Tuesday, April 9, 2013

My day of being a chili judge.

“Judging chili”

    The only reason Bob thought to choose me to judge the chili contest was because of my friendship with food critic Brad Meyer. Brad’s coattails have carried me into many an eating venture. Of course, I always tried to add to my credibility by pretending to know stuff like what wine to have while eating iguana eggs.

    Regardless how I got there, there I was -- in a room with three other judges. There were supposed to be seven. After a couple of minutes of careful computation, I determined that three judges had dropped out. At this point I was getting the least bit leery.

“This is going to be a blind judging,” Bob told us. I thought he meant we wouldn’t know whose chili we were eating. I had no idea he was referring to the ocular condition I’d develop while in the room.

The other three judges were wisely selected. Mike is a big guy who drives a big rig. He’s a sweetheart. -- Let me change that. -- He’s a really nice truck driver, who has consumed some of the best and worst chili in the country.

Then there’s Roger. Roger is the smartest person I know. He’s got a doctorate in math… or maybe one of the sciences. Roger is the person Stephen Hawking calls when he gets stumped.

Finally we have local attorney Scott Golemon. Scott knows more about BBQ, chili and outdoor cooking than anyone in the world. Possibly. Scott has prepared food for more charity events than anyone I know. He dragged me kicking and screaming to help out a time or two. I only did it because… well, he dragged me kicking and screaming.

So, there you have us. I’m thinking -- four judges with maybe ten samples to assess – we’ll be outta there in 20 minutes. Turned out there were 22 chili’s to sample, each given a coded number between one and 100. I’m now realizing that I have stepped into something really bad.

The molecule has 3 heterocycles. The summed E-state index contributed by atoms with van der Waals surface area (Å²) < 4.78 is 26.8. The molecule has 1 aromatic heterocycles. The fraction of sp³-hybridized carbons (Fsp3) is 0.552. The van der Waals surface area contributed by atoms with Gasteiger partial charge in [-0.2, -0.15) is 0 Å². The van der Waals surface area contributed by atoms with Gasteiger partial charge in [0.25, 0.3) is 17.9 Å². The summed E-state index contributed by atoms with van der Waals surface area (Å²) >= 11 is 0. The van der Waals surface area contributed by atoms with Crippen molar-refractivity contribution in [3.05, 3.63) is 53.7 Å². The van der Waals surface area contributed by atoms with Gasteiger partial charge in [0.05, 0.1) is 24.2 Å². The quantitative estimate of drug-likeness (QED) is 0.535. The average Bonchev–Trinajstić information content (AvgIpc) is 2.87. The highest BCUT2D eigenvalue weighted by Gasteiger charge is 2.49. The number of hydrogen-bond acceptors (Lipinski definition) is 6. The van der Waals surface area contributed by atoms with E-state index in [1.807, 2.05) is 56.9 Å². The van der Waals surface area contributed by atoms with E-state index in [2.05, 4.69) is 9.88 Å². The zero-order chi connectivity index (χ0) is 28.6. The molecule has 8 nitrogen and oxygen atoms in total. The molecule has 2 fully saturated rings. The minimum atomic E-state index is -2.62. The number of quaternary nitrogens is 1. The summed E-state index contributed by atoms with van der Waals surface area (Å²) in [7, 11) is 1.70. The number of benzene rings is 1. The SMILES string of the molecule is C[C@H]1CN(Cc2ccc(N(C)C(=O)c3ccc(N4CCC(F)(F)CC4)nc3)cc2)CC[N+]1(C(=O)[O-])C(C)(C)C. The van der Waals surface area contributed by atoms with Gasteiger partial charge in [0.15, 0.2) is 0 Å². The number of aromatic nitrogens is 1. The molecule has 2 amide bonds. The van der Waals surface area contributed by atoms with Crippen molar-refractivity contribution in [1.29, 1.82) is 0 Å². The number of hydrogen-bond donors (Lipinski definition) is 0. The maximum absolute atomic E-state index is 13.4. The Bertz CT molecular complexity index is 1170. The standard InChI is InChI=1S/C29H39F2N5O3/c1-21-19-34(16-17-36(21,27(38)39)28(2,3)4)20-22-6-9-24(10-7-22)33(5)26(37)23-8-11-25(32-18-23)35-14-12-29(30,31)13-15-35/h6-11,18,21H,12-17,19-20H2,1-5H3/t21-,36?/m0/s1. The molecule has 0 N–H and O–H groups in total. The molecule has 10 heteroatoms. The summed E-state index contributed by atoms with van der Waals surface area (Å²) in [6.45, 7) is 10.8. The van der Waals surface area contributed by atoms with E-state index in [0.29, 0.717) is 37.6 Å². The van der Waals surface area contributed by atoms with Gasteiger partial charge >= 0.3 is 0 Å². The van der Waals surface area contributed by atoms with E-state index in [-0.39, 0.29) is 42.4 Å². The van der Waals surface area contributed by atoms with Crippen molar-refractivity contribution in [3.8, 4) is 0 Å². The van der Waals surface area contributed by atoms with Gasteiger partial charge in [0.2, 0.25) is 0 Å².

The 22 samples were divided into two groups – Eight were classified as “Real Texas Chili.” The other 14 were classified “Alternative to Real Texas.” Apparently, alternative chili is anything that has beans or other foreign matter in it. Who knew? Everyone except Mark.

Fortunately, the chili was served up in small cups, and we were given tiny spoons. I heaped my spoon with the first chili. It took about two, maybe three seconds before I went to my knees. My first bottle of water was drained in a nanosecond.

I could barely comprehend what Christi, our judging supervisor, was saying. Sounded like “Never farm a school flag pole.” After my fourth “What?” I determined she was screaming, “That was number 82, Mark Farkle! So, score it from one to five with five being the best!”

Eight Texas chili’s to assess and we’re using five numbers. It made no sense, but, at that very moment, little made sense. Through swollen, watery eyes, I searched for my left shoe.

“Okay, now here’s the second one. It’s number 37, and you need to—“ Christi’s voice trailed off. Forty minutes later, the “Texas Chili” samples were gone. I had the top of my shirt in my mouth and was holding a sheet of paper with a bunch of ones on it.

The next thing I hear is Scott saying, “Okay, guys, let’s discuss each of these. I hate to just add up some numbers without a discussion.”

I worked my way out of the fetal position in the corner and said, “Scott, I love you like a brother, but I don’t give two hoots to hear what you, Roger Einstein or Breaker 1-9 over here think about what we just ate. Christi, tally the numbers!” – The part of my brain that deals with tact had obviously been seared.

I was so sure Scott was going to take back my special lawyer discount. I never know when I’ll need a good lawyer, so I put Scott on speed dial. Instead of getting upset with me, Scott said, “Okay, Mr. Fussy Pants, let’s just tally the thing.” I had never heard him utter the words Fussy and Pants in or out of a courtroom. It just seemed so unprofessional.

The Best Texas Chili award went to— I don’t remember. Nor do I care. What I do remember is looking at 14 new cups of alternative chili. The cups appeared so much larger.

I can’t tell you much about what happened after that. I see images of me stealing Roger’s bottled water and him going all Quantum Physics on me. I think I may have slugged Mike’s fist with my face. It was all a blur.

Kay told me that after about two hours Scott came out dragging me by the seat of my pants and plopped me in a chair. He said, “He’s all right, Kay. There’s still a faint pulse.” He told her to let him know when she was ready leave, and he’d drag my ornery carcass to the car. 

Kay said she didn’t recall Scott mentioning anything about a lawyer discount. – “Hey, how ‘bout helping judge a chili contest? It’ll be fun!” There’s not a big enough rope.


You can contact Mark at mark@rooftopwriter.com.

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